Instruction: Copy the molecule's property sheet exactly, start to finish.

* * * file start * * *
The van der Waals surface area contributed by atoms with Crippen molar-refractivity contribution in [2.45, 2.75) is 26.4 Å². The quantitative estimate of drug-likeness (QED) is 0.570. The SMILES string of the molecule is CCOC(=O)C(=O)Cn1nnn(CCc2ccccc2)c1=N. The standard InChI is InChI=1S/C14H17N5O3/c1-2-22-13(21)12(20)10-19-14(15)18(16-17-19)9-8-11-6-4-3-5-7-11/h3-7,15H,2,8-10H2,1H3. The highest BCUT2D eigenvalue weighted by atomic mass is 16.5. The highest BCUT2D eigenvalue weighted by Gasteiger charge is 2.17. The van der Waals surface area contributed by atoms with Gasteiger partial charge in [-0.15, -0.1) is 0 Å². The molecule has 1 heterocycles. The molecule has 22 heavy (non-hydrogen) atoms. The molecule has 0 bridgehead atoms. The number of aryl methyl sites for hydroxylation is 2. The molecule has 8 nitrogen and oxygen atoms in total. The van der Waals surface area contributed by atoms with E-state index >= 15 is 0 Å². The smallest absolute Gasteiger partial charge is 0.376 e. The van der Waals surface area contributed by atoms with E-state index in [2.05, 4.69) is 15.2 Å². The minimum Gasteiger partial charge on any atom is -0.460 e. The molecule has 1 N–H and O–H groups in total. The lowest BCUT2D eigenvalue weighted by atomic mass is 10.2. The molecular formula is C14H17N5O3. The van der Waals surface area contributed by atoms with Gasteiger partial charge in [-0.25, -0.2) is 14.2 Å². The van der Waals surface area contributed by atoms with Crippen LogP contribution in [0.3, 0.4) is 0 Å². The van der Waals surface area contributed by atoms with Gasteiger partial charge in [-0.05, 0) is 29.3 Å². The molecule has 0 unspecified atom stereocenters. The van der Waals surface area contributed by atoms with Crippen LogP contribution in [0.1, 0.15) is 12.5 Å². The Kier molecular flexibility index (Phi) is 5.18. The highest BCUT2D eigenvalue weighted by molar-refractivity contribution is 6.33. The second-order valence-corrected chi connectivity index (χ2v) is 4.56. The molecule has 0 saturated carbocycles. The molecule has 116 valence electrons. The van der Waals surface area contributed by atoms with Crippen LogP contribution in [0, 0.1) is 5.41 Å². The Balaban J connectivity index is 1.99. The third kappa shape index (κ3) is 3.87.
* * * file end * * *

The van der Waals surface area contributed by atoms with Crippen molar-refractivity contribution in [2.45, 2.75) is 26.4 Å². The quantitative estimate of drug-likeness (QED) is 0.570. The SMILES string of the molecule is CCOC(=O)C(=O)Cn1nnn(CCc2ccccc2)c1=N. The standard InChI is InChI=1S/C14H17N5O3/c1-2-22-13(21)12(20)10-19-14(15)18(16-17-19)9-8-11-6-4-3-5-7-11/h3-7,15H,2,8-10H2,1H3. The highest BCUT2D eigenvalue weighted by atomic mass is 16.5. The highest BCUT2D eigenvalue weighted by Gasteiger charge is 2.17. The van der Waals surface area contributed by atoms with Gasteiger partial charge in [-0.15, -0.1) is 0 Å². The molecule has 1 heterocycles. The molecule has 22 heavy (non-hydrogen) atoms. The molecule has 0 bridgehead atoms. The number of aryl methyl sites for hydroxylation is 2. The molecule has 8 nitrogen and oxygen atoms in total. The van der Waals surface area contributed by atoms with E-state index >= 15 is 0 Å². The smallest absolute Gasteiger partial charge is 0.376 e. The van der Waals surface area contributed by atoms with E-state index in [2.05, 4.69) is 15.2 Å². The minimum Gasteiger partial charge on any atom is -0.460 e. The molecule has 1 N–H and O–H groups in total. The lowest BCUT2D eigenvalue weighted by atomic mass is 10.2. The molecular formula is C14H17N5O3. The van der Waals surface area contributed by atoms with Gasteiger partial charge in [-0.25, -0.2) is 14.2 Å². The van der Waals surface area contributed by atoms with Crippen LogP contribution in [0.3, 0.4) is 0 Å². The van der Waals surface area contributed by atoms with Gasteiger partial charge in [-0.05, 0) is 29.3 Å². The molecule has 0 unspecified atom stereocenters. The van der Waals surface area contributed by atoms with Crippen LogP contribution in [0.1, 0.15) is 12.5 Å². The Kier molecular flexibility index (Phi) is 5.18. The highest BCUT2D eigenvalue weighted by molar-refractivity contribution is 6.33. The second-order valence-corrected chi connectivity index (χ2v) is 4.56. The molecule has 0 saturated carbocycles. The molecule has 116 valence electrons. The van der Waals surface area contributed by atoms with Crippen LogP contribution in [0, 0.1) is 5.41 Å². The Balaban J connectivity index is 1.99. The third kappa shape index (κ3) is 3.87.